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EPA’s organisational strategy sets out five goals and how we'll work with Victorians to achieve them.
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The process to submit complaints about the conduct of an EPA authorised officer.
City of Greater Dandenong Council received a series of reports from residents in early 2018 about an odour emanating from a factory in Keysborough that was causing nausea and headaches.
Dandenong’s Officer for the Protection of the Local Environment (OPLE) reviewed council and EPA records and identified more than 25 independent reports over the past five years that may have been attributable to the same source.
During a joint inspection with council in March 2018, the OPLE was informed by a site representative that recent odour reports had coincided with the manufacture of a certain product.
“The business was checking and logging odour emissions as part of their environmental management plan and had engaged a consultant to help address the problem. I advised them that the odour was having adverse effects on human health and that failing to remedy the situation could result in sanction of the duty holder.”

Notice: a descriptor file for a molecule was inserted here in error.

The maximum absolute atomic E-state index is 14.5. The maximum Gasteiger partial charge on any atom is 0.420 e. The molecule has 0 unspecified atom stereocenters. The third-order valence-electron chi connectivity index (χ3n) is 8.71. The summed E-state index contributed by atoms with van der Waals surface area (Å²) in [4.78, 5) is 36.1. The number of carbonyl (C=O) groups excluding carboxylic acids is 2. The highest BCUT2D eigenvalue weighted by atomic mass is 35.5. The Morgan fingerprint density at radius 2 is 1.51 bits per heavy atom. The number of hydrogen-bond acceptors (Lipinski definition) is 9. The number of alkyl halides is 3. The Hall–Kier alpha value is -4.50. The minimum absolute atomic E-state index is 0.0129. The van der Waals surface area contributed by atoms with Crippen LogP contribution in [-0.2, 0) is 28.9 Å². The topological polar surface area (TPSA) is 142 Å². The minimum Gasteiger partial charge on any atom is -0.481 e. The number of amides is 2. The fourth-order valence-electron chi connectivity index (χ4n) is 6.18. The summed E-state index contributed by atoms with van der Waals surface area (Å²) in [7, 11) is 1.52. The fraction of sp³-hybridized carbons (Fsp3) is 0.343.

A follow-up inspection in May 2018 found that management had established a range of new controls to reduce their emissions.
“The business upgraded its filter system and increased the alkaline levels in its wet scrubber unit to reduce the intensity of fumes leaving the premises. It’s important that all businesses have the necessary controls to prevent offsite odour impacts.”
As of February 2019, no additional odour reports attributable to the duty holder have been lodged with EPA or Greater Dandenong Council.
Further information about preventing odour pollution can be found here.
Page last updated on 13 May 2019